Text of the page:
“I returned to Tabnar, fully intending to take vengeance, to kill my grandfather and take his throne. But he had called on the veiled, and the veiled took me. You know the rest.”

“But I don’t,” said Awab, since Gurtac seemed to have finished. “Who are the veiled?”

Petsenko wamxu. I am not permitted to speak of it.”

“But we have the authority of the gods, don’t we?” Awab asked, and Nasari nodded. “What if we ask in their name?”

“The Lion wishes it,” Nasari said softly. “Speak in the Duri language, and the words are not forbidden.”

Gurtac cast a glance at his wife, who nodded slightly. Awab wondered how much of what they were saying she understood. She certainly knew the word ‘veiled’: was she giving Gurtac her permission? But he paid close attention as Gurtac spoke. “Among the Huggir the veiled are both feared and respected. They are a society of men who hide their names and faces.”

But then a hare ran across the ground in front of them, darting from a bush to a pile of rocks. Dormil grabbed Gurtac’s arm and hissed something in his ear, then said more loudly, “No! They watch!”

Gurtac looked troubled by the omen. “Dormil is right. Not here, not now. When we leave Leftan. There I’ll tell you.”

“You’re coming with us?” Awab asked.

“I don’t know where you’re going, but I’m going to Tabnar to take back what the Lion has given to me.”

“Then we are going to Tabnar,” said Nasari.

Awab sighed. He wanted to ask why, but knew that her only answer would involve the gods. Once again he considered leaving and going his own way down the river to his home, but he had learned by now that there were petty gods and demons everywhere, and he judged it would be safer for him to stay with Nasari and Gurtac than to go off by himself.

“Good,” said Gurtac. “I think I’ll be needing your help. The veiled are strong, and I don’t know what things are like in Tabnar.”

“As the Lion’s servant wishes. And what about your wife?”

Dormil was apparently aware that Nasari had mentioned her, for now she put herself forward and said, “I go with Gurtac!”

“I imagine that Kifson will be pleased to have the king of the Mirkysc as a son-in-law,” said Nasari. “Have you told him yet?”

“No,” Gurtac said. He shaded his eyes from the morning sun and looked down towards the royal square. Awab squinted in the same direction, but there was no sign of the stool or its occupant. “When he wakes, then I’ll tell him, and see what help he’ll give me.”

Nasari nodded and then handed him the lion’s-head staff. “Do you feel anything, or hear anything, perhaps, when you touch this? Thunder? Water? Sand?”

He shook his head. “Nothing.”

She took the staff back and nodded. “I’d thought it might be time for you to receive the Lion’s power, but it seems such is not his will, not yet anyway. When does your father usually wake, daughter of milk?”

“Before noon, sometimes early and sometimes late. Late, if he has drunk much,” said Dormil.

“Then it may be some time yet. You’re sure you won’t tell us about the veiled here?”

Gurtac made the Duri sign against evil, and Dormil gave him a curious look. “No,” Gurtac said firmly.

Dormil’s look passed back to Nasari and Awab, whom she eyed for a moment with her brow wrinkled. “I am happy if you eat with us,” she said then, even if she didn’t sound happy.

“Thank you,” Awab said.

In the following days Awab spent most of his time by himself or with Nasari, who at least didn’t regard him as a curiosity like the Huggir did. Gurtac was always with Dormil, of course, and he seemed like a different person now than Scaka had been. The sadness in his face was no longer that of a man who had lost something, but that of a man who knew and accepted some painful responsibility. He was sure of himself, at ease in a way Awab could never be, not among these strangers. But Nasari, like Awab, stood apart.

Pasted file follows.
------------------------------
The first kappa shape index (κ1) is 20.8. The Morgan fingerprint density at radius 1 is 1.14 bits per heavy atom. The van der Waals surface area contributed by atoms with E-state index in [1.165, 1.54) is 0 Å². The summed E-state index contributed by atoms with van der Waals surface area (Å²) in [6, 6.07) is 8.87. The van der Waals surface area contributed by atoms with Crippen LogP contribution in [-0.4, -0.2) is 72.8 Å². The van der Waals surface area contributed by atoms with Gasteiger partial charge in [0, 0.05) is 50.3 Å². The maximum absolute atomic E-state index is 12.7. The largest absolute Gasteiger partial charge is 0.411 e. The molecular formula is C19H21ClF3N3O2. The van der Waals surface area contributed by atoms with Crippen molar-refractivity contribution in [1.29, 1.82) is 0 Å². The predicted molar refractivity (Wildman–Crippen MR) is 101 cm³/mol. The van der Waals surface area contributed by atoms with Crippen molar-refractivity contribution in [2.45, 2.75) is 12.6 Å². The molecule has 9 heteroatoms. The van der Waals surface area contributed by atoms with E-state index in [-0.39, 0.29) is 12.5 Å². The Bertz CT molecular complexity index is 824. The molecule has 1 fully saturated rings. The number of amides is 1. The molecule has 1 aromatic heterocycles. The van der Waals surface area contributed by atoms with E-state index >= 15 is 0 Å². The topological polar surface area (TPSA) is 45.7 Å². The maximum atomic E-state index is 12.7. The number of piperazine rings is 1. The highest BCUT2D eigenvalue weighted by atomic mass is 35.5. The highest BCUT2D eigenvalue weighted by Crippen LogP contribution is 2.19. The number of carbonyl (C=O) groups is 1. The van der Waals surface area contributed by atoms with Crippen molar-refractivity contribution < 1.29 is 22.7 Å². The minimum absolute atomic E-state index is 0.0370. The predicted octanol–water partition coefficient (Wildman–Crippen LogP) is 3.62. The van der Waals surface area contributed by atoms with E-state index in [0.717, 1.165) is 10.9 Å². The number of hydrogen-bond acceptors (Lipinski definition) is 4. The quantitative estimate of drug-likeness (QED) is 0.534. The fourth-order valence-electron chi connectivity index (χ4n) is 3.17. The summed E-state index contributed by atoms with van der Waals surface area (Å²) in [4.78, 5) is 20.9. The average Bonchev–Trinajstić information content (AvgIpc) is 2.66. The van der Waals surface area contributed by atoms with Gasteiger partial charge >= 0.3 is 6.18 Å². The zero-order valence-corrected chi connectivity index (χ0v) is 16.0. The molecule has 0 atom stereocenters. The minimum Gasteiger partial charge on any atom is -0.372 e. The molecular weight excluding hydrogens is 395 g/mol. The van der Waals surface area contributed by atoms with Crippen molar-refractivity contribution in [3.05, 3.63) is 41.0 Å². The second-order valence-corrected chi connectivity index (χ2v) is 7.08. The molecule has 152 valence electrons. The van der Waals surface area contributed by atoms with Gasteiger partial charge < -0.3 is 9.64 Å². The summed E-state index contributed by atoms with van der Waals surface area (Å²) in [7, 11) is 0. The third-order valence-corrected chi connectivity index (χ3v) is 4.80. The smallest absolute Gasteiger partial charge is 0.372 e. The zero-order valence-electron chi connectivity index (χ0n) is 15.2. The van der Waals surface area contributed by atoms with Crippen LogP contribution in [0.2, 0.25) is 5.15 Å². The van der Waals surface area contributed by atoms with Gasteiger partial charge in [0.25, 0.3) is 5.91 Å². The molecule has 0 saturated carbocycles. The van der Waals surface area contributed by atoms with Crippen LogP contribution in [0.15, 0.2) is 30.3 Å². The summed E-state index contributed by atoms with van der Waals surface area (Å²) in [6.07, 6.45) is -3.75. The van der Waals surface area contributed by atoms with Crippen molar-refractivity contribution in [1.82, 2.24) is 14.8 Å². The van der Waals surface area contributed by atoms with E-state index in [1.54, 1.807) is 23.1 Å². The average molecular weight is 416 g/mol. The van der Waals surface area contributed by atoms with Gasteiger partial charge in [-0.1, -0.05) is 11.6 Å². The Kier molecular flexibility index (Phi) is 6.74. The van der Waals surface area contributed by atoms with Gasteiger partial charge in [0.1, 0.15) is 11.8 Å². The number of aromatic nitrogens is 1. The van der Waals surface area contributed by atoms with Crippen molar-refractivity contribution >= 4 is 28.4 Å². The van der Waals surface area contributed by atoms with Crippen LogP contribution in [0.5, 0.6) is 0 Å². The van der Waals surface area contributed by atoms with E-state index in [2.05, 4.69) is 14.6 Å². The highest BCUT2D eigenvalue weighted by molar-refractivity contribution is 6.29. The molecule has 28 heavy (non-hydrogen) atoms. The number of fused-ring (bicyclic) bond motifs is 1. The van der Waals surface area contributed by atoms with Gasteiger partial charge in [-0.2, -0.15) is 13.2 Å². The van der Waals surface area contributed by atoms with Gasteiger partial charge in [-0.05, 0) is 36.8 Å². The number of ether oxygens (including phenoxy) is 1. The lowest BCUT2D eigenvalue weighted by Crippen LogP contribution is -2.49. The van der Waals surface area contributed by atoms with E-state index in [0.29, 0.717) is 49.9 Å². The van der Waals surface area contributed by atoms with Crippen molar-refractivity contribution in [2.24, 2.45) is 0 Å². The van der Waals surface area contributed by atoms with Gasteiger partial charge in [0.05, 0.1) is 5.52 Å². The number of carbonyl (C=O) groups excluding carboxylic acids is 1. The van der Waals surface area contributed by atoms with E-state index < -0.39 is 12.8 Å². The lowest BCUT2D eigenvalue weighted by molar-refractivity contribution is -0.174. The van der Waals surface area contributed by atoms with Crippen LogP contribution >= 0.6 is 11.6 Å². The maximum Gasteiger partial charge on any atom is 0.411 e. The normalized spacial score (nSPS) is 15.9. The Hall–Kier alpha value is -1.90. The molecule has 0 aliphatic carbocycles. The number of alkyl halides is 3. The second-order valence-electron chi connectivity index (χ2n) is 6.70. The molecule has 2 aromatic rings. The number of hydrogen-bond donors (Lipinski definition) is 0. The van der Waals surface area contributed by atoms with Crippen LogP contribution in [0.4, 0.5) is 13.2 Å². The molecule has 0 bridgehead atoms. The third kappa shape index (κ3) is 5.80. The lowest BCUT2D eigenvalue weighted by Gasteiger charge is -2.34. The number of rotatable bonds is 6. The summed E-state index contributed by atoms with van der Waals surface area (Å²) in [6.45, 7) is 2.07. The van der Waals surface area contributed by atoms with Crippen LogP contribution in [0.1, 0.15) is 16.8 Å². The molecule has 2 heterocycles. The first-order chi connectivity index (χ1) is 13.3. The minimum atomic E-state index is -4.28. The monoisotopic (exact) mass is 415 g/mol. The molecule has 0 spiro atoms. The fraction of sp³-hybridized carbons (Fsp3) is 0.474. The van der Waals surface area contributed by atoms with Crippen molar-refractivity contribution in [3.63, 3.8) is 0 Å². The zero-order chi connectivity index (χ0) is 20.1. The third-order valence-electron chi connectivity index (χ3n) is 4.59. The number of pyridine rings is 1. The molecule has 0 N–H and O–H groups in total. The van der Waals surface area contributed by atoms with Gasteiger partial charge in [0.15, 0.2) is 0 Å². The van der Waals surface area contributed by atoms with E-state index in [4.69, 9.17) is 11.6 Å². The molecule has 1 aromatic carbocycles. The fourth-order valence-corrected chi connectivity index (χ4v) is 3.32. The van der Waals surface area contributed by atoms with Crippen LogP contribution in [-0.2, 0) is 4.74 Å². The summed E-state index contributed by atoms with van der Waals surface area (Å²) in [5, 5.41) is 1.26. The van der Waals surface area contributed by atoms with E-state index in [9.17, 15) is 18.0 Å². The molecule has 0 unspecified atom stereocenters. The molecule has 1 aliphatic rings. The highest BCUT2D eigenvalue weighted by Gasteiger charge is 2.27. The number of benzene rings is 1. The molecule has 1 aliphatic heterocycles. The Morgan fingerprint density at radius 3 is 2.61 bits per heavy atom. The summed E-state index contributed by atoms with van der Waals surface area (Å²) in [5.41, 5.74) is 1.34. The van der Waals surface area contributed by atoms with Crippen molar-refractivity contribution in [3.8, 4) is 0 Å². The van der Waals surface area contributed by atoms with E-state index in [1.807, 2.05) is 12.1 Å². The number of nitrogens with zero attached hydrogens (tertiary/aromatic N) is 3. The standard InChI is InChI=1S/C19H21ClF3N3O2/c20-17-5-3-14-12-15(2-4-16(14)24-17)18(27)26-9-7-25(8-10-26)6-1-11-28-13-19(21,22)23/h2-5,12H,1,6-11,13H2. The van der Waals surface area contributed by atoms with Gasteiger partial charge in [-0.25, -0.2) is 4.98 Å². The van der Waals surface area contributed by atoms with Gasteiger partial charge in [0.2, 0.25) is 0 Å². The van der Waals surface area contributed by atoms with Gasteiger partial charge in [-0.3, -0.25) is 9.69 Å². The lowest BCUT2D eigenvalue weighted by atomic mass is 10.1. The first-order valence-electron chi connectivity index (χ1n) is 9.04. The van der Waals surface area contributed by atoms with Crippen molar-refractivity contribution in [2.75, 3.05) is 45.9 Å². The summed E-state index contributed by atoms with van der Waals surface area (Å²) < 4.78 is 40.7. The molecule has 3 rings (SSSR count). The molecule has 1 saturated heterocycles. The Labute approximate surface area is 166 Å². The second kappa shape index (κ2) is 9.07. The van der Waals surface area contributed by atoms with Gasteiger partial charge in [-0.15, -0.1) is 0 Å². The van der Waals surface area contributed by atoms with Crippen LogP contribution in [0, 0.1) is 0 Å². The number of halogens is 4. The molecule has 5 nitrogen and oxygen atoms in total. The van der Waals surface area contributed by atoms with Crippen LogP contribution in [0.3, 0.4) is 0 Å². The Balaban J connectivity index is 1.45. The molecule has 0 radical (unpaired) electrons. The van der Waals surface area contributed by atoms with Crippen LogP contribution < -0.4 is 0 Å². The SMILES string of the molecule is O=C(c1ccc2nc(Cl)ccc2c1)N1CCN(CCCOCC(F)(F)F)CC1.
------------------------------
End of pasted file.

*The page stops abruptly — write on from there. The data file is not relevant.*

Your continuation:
“How long will we stay here?” Awab asked her each day, and each day she answered, “Until the gods tell me otherwise.”

Then Gurtac called them to his home, where he sat outside the door toying with a flint knife. He looked up at Nasari and said in a soft voice, “You saved me from the Duri and the veiled, and you helped me find my memories again. I have no right to ask more of you, and yet I will. My grandfather is dead, but the veiled have put a child on my throne in his place. Can you help me take back my city?”

“Yes,” Nasari said. “Not I, but the gods.”

He relaxed and bowed his head. “I am in your debt. Ask anything and I will give it, for when I am king in Tabnar, my arm will be as mighty as that of the Duri king himself.”

She smiled a thin smile. “Will you be mightier than the Lion?”

“I take your point. But I will keep my promise to you, Nasari, and to you, Awab. Anything you ask I will give, so long as it breaks no sacred law. My word is as sure as the sun.”

Nasari turned to face the east, away from the river and towards the highlands. Her eyes shut as she stood perfectly still, and in the silence Awab could hear her breathing. He gave Gurtac a sideways glance, but Gurtac seemed to be looking the same direction, deep in thought. Finally Nasari spoke. “Can Kifson spare you any champions?”

“I can ask, but I think he will.”

“He would like to be father-in-law of the mighty arm in Tabnar, I imagine,” she said with one corner of her mouth drawn up into the neighboring scars. “Good. You will not sneak into Tabnar like a bandit from the wilderness, but as a king to claim what is yours. You will call down the rain to be your herald, and when the veiled come to stop you, the Lion will crush them under his paw.”

Gurtac rose to his feet. “So be it! Come, let us speak to Kifson.”

But before she followed Gurtac to the royal square, Nasari turned to Awab and said in the Mar Gjol tongue, “I don’t know why the gods have taken such an interest in the affairs of the Huggir. It may have something to do with the red god who ruled over Paggul, but whatever the truth, I promise you that the gods will not let you perish. You will leave this land alive.”

“That should comfort me, but it doesn’t, somehow,” Awab said.

“Maybe that is wisdom.”

Chapter 21